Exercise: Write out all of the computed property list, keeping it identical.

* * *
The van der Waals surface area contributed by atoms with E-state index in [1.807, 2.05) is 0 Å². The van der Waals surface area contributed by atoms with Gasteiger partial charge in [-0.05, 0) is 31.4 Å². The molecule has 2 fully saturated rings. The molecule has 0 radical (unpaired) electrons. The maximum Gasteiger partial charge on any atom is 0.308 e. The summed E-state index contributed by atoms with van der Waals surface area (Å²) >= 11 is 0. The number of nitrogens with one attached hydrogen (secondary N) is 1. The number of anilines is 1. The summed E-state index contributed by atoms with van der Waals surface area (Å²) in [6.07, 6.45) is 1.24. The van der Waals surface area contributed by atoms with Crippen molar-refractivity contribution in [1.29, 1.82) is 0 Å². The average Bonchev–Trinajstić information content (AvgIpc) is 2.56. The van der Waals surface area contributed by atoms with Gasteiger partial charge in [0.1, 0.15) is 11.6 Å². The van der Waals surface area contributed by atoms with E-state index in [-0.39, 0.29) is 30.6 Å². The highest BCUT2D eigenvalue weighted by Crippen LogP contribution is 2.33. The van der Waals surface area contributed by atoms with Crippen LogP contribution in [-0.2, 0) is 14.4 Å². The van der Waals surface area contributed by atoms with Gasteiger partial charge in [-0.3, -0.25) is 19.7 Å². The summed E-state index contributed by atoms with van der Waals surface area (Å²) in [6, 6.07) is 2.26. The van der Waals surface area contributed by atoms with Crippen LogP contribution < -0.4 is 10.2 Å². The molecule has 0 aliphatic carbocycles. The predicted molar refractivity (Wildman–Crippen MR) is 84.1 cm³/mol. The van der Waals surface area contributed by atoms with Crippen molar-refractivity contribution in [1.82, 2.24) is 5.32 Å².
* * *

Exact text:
The van der Waals surface area contributed by atoms with E-state index in [1.807, 2.05) is 0 Å². The van der Waals surface area contributed by atoms with Gasteiger partial charge in [-0.05, 0) is 31.4 Å². The molecule has 2 fully saturated rings. The molecule has 0 radical (unpaired) electrons. The maximum Gasteiger partial charge on any atom is 0.308 e. The summed E-state index contributed by atoms with van der Waals surface area (Å²) >= 11 is 0. The number of nitrogens with one attached hydrogen (secondary N) is 1. The number of anilines is 1. The summed E-state index contributed by atoms with van der Waals surface area (Å²) in [6.07, 6.45) is 1.24. The van der Waals surface area contributed by atoms with Crippen molar-refractivity contribution in [1.29, 1.82) is 0 Å². The average Bonchev–Trinajstić information content (AvgIpc) is 2.56. The van der Waals surface area contributed by atoms with Gasteiger partial charge in [0.1, 0.15) is 11.6 Å². The van der Waals surface area contributed by atoms with E-state index in [-0.39, 0.29) is 30.6 Å². The highest BCUT2D eigenvalue weighted by Crippen LogP contribution is 2.33. The van der Waals surface area contributed by atoms with Crippen LogP contribution in [-0.2, 0) is 14.4 Å². The van der Waals surface area contributed by atoms with Gasteiger partial charge in [-0.3, -0.25) is 19.7 Å². The summed E-state index contributed by atoms with van der Waals surface area (Å²) in [6, 6.07) is 2.26. The van der Waals surface area contributed by atoms with Crippen LogP contribution < -0.4 is 10.2 Å². The molecule has 0 aliphatic carbocycles. The predicted molar refractivity (Wildman–Crippen MR) is 84.1 cm³/mol. The van der Waals surface area contributed by atoms with Crippen molar-refractivity contribution in [1.82, 2.24) is 5.32 Å².